‘I survive by scrimping’ – the plight of former soldiers in Britain

Declassified speaks to army veterans using food banks and struggling with their mental health - and how they’ve been let down by the military, welfare system, and even charities set up to help them.

21 December 2023

Veterans minister Johnny Mercer and Rishi Sunak’s wife (far right) at a Downing Street garden party for military charities. (Photo: Simon Dawson / No 10)

“I last used a food bank last week”, former Fusilier Craig told Declassified.

In 2004, Craig deployed on one of the last kinetic tours of the North of Ireland before drawdown. As a young soldier he says he was sent out to keep Republican and Loyalist communities apart during the Belfast marching season. 

Some of his post-traumatic stress comes from “being firebombed on that tour”. He later deployed to Iraq and Afghanistan and now has Complex Post-Traumatic Stress Disorder (CPTSD) from the wars and from his upbringing.

Growing up in Manchester, he spent time in foster care and became involved in petty crime. He also cared for his alcoholic father.

Craig eventually found himself in an army recruiting office. It was his only way out and, ultimately, he excelled in training. But he recalls how, years later at his base in Cyprus, the army welfare officer rejected his mental health issues. 

The welfare officer, a former regimental sergeant major, ignored his tears and told him to just “soldier on”.

He struggled to adapt to civilian life after leaving.

“They say it’s a family, that they look after each other, but not me”

“It was drinking, drugs, I couldn’t maintain a relationship, I couldn’t keep a job. I got no support from the army. They binned me. They just gave me my papers. No welfare or anything like that”.

“I was homeless until I moved in with my sister. Before that I lived on friends’ sofas”.

Craig has since moved from hostels to various flats, but they have always been short term. He currently lives in a flat he got through veteran’s provision. But he says he can only be there for a maximum of two years.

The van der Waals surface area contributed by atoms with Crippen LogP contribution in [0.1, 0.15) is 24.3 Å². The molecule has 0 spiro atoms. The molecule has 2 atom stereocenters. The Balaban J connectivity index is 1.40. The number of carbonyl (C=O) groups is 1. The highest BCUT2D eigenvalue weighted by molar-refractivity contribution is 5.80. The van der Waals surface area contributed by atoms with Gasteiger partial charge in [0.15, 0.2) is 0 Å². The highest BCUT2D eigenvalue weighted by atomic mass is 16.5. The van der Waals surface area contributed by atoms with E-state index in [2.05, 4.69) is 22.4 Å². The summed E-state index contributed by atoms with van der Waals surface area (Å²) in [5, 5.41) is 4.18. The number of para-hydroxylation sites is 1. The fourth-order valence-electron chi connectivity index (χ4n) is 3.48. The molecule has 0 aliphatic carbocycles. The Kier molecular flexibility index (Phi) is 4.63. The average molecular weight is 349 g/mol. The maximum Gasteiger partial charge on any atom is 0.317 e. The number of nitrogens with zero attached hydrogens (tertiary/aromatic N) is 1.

“I survive by scrimping. There’s nothing in my fridge,” he said. “At times, I can’t seem to function. I stay on my own for long periods, still drinking. I feel like if I’d just had a bit of help, a bit of help with housing, it would have been better.”

For Craig, the military did not keep up its end of the bargain.

“They say it’s a family, that they look after each other, but not me. There was no touching base [after discharge], nothing like that. I served four tours. I served my country. I used to be really bitter about that. But I’m less bitter now.”

He added: “They say they’re giving you the world. I do feel let down. A lot of the lads I was in training with drink a lot, they have problems”.


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‘Personal decisions’

In the wake of the wars in Afghanistan and Iraq, the condition of military personnel and veterans has become a touchstone issue in the US and UK. Ex-forces charities have proliferated in addition to long-standing organisations like the Royal British Legion.

A government veterans office was even founded to attend to the needs of the UK’s estimated 1.8m former service personnel. It has seemed at times that the needs of former and current personnel have been given a privileged profile in the press, in parliamentary debate and in election manifestos.

Many were surprised when in July 2023, the head of the Office of Veterans Affairs, Johnny Mercer, scathingly rejected reports suggesting military personnel were using food banks. The former army officer-turned-Tory MP told reporters that food bank use by serving personnel was a matter of choice, not necessity.